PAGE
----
The hot subject for today's discussion is Spirulina, a fad that has risen to the top feed of health blogs and front pages of wellness magazines. People simply can't get enough of it. This bad boy became popular overnight and is sweeping the nation. Now it's everywhere from our morning smoothies to our face masks. It's sort of weird looking, and the amount of protein it contains is unreal. So I decided to figure out what's so great about it. 

For real, for real, is it as healthy as people say it is? Or is it just another pretty food trend? 

I need proof.

We've all been guilty of following the latest trend without questioning its purpose or validity. Why do we do this? Humans are habitual creatures who seek the best and most convenient option. It’s who we are *shrugs*, and I am guilty of this quite often, especially when it pertains to my health. If only we could wish the pounds away! In cases like these — mixing algae in a smoothie bowl — I need proof that it works first.

What is Spirulina?

Quick break for a shameless SHOUT OUT to my best frannnn: feistyfeliz for the picture. You are a life saver.

Spirulina is a blue-green algae that provides an abundance of nutrients such as vitamins, minerals, amino acids, and more. It’s a “functional food with multivitamin-like properties” that improves overall health and prevents mineral deficiencies. This sounds like an all-inclusive deal, right? Right!

The Controversy

Every article you read describes the long list of benefits this powerful supplement has, but what about the side effects?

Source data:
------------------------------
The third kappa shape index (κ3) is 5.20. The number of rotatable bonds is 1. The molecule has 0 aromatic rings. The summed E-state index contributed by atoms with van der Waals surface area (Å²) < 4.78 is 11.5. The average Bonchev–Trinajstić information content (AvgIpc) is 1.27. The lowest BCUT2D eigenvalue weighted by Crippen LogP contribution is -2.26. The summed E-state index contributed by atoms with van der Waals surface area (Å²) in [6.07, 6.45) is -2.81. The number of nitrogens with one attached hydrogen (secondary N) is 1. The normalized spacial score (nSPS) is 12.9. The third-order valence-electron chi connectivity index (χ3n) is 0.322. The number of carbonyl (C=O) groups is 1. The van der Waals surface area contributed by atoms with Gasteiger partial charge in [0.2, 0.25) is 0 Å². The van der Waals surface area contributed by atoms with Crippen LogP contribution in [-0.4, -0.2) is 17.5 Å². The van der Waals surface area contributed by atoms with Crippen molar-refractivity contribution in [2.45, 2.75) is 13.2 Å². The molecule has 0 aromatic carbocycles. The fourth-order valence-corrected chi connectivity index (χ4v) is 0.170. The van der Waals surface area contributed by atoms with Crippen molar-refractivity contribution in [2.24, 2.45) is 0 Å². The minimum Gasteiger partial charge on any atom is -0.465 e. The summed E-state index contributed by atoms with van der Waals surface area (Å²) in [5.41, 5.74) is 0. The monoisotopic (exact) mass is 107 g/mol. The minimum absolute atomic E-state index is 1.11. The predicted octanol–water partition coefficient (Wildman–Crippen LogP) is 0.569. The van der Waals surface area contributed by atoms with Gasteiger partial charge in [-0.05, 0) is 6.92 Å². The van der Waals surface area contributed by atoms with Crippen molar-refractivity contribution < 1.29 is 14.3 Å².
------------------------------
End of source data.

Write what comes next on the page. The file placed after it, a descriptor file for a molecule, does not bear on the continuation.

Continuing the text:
Though Spirulina is rich in nutrients, there seems to be a lack of evidence proving the positive impact it has on the human anatomy and physiology. Mentioned by the University of Maryland Medical Center, animal and test tube studies suggest this supplement is a superfood that fights and protects cells.

Specifically, it combats infections, allergies and antibiotic illnesses while it builds immune systems, thus known for its healing power. Here's the catch: animal and test tube studies are not human studies. 

Does this mean there are no studies containing human subjects? No, but it does shed light on the importance of knowing how products are tested and whether or not you should consume them.


The disadvantages of Spirulina include negative interactions with medication and the worsening of conditions associated with autoimmune diseases. There is even information claiming that Spirulina contains pseudo-B12, which hinders the body from absorbing real B12.

Based on these assumptions, long-term consumption can cause irritation and future damages to vital organs. I am in no shape or form to say these statements are true or false, but it does lead one to ponder if there is the slightest truth to it. 

To be clear, these are not my findings; I am neither for or against Spirulina, but I want to encourage all readers to do their own research on viral topics especially when it is regarding health.  Following studies that have a scientific backing should provide evidence-based answers relying heavily on data, so always be on your tippy toes, my friends.

Final regards

I leave you with this. The recommendation given to consumers of Spirulina is to PICK THE RIGHT COMMERCIAL BRAND. This can be done with the help of research, so be wise in your choosing. Don't trust the trends, but don't fear the trends either!